What Does Inclusion and Differentiation Mean in a Classroom?
by Dr. Noella Piquette
By its very nature public school systems are inclusionary of diversity within academic, intellectual, social, behavioral and cultural domains. Yet, when inclusion as a practice is examined it is typically through a narrow lens – one focused on students with exceptional needs and how to differentiate instructional material in order to include these students with their same grade peers. The understanding of what it means to be involved as an educator on a pragmatic level is often overlooked. The term inclusion specifically refers to the process and practice educating “students identified as having exceptional needs” (SEN) in general classrooms in their neighborhood school. Inclusive education has developed from the belief that education is a basic human right and that it provides the foundation for a more just and accepting society.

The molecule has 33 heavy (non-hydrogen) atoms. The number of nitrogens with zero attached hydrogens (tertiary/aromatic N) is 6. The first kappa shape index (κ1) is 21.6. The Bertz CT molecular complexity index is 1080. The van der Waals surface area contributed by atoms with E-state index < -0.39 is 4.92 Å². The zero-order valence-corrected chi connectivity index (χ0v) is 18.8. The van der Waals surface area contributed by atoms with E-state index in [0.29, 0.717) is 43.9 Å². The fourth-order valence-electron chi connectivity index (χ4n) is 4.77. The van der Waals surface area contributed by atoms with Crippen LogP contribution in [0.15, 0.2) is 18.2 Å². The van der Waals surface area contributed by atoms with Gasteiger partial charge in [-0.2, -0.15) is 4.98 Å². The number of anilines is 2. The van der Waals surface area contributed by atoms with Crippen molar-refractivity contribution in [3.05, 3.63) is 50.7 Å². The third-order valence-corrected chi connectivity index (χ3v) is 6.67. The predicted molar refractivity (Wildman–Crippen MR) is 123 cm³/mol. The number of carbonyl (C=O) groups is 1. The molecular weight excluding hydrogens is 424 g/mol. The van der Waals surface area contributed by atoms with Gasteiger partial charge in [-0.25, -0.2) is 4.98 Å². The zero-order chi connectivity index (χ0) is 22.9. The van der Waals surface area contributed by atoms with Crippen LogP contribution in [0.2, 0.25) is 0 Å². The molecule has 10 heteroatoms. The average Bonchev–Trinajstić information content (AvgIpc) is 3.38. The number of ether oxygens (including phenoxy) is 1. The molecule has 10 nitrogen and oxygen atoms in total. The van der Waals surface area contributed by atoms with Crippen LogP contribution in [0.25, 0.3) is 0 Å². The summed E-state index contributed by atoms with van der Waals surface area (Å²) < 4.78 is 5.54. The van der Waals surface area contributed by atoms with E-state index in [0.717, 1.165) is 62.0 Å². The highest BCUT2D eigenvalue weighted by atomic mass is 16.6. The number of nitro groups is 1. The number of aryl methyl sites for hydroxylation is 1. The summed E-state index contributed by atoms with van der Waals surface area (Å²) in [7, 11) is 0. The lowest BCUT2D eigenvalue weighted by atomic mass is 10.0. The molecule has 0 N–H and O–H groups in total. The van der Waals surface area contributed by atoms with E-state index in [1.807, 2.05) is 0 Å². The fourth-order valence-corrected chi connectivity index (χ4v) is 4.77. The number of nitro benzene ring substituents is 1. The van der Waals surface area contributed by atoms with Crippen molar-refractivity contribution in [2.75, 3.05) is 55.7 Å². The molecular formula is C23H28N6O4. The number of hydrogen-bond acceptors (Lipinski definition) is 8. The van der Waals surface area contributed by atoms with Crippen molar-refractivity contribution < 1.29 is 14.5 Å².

In taking a human rights approach or human justice perspective, it is critical to foster equity for diverse learners. The United Nations created a universal framework to assist school divisions and educators to develop best practice for all learners, including all SEN (UNESCO, 1994; 2001; 2003). The foundational belief for differentiation is that all students learn in a variety of ways and have differing learning profiles. Central to the idea of differentiation are three of UNESCO’s (1994) statements: (1) developing a school ethos of trustworthiness and human reciprocity, based on the human rights of all, teachers and learners; (2) setting high expectations for the behavior and work of all members of the school community; and (3) accepting the goal of the development of the full intellectual, emotional, physical, spiritual and moral potential of all learners. Hence, to embrace the idea of inclusion and diversity is to understand that all students are different and all must be supported.
Differentiation: Planning For All Students